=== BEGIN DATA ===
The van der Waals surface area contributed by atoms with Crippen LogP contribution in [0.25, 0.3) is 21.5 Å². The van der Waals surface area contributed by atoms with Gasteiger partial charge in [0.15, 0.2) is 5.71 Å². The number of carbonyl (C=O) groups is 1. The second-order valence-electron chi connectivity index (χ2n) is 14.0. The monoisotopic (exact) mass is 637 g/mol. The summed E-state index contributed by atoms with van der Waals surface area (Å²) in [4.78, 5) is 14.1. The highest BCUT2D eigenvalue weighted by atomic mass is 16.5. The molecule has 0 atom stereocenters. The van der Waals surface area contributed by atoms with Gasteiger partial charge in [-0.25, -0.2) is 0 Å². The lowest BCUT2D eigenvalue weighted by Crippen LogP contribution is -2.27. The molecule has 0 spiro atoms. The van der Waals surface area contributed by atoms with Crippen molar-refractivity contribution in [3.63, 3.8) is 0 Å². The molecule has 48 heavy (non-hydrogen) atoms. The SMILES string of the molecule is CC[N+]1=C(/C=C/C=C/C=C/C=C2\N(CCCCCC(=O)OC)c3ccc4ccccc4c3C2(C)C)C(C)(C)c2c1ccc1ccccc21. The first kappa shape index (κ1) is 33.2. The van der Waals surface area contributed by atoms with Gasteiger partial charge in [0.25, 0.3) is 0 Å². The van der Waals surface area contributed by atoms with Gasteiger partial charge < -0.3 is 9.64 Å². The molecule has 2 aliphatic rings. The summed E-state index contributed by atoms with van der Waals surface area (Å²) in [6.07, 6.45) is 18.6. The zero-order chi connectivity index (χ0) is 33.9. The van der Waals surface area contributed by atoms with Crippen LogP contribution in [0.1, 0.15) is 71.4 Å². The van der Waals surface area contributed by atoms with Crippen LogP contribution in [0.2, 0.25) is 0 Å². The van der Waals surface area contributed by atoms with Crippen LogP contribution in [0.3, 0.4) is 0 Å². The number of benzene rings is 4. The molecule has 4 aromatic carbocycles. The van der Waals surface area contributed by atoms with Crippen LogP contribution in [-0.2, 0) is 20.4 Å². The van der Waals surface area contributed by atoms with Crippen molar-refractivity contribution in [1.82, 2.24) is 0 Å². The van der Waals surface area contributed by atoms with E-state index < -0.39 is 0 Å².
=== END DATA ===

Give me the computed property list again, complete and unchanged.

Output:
The van der Waals surface area contributed by atoms with Crippen LogP contribution in [0.25, 0.3) is 21.5 Å². The van der Waals surface area contributed by atoms with Gasteiger partial charge in [0.15, 0.2) is 5.71 Å². The number of carbonyl (C=O) groups is 1. The second-order valence-electron chi connectivity index (χ2n) is 14.0. The monoisotopic (exact) mass is 637 g/mol. The summed E-state index contributed by atoms with van der Waals surface area (Å²) in [4.78, 5) is 14.1. The highest BCUT2D eigenvalue weighted by atomic mass is 16.5. The molecule has 0 atom stereocenters. The van der Waals surface area contributed by atoms with Gasteiger partial charge in [-0.25, -0.2) is 0 Å². The lowest BCUT2D eigenvalue weighted by Crippen LogP contribution is -2.27. The molecule has 0 spiro atoms. The van der Waals surface area contributed by atoms with Crippen molar-refractivity contribution in [3.63, 3.8) is 0 Å². The molecule has 48 heavy (non-hydrogen) atoms. The SMILES string of the molecule is CC[N+]1=C(/C=C/C=C/C=C/C=C2\N(CCCCCC(=O)OC)c3ccc4ccccc4c3C2(C)C)C(C)(C)c2c1ccc1ccccc21. The first kappa shape index (κ1) is 33.2. The van der Waals surface area contributed by atoms with Gasteiger partial charge in [0.25, 0.3) is 0 Å². The van der Waals surface area contributed by atoms with Gasteiger partial charge < -0.3 is 9.64 Å². The molecule has 2 aliphatic rings. The summed E-state index contributed by atoms with van der Waals surface area (Å²) in [6.07, 6.45) is 18.6. The zero-order chi connectivity index (χ0) is 33.9. The van der Waals surface area contributed by atoms with Crippen LogP contribution in [0.1, 0.15) is 71.4 Å². The van der Waals surface area contributed by atoms with Crippen LogP contribution in [0.2, 0.25) is 0 Å². The van der Waals surface area contributed by atoms with Crippen LogP contribution in [0.3, 0.4) is 0 Å². The number of benzene rings is 4. The molecule has 4 aromatic carbocycles. The van der Waals surface area contributed by atoms with Crippen LogP contribution in [-0.2, 0) is 20.4 Å². The van der Waals surface area contributed by atoms with Crippen molar-refractivity contribution in [1.82, 2.24) is 0 Å². The van der Waals surface area contributed by atoms with E-state index < -0.39 is 0 Å².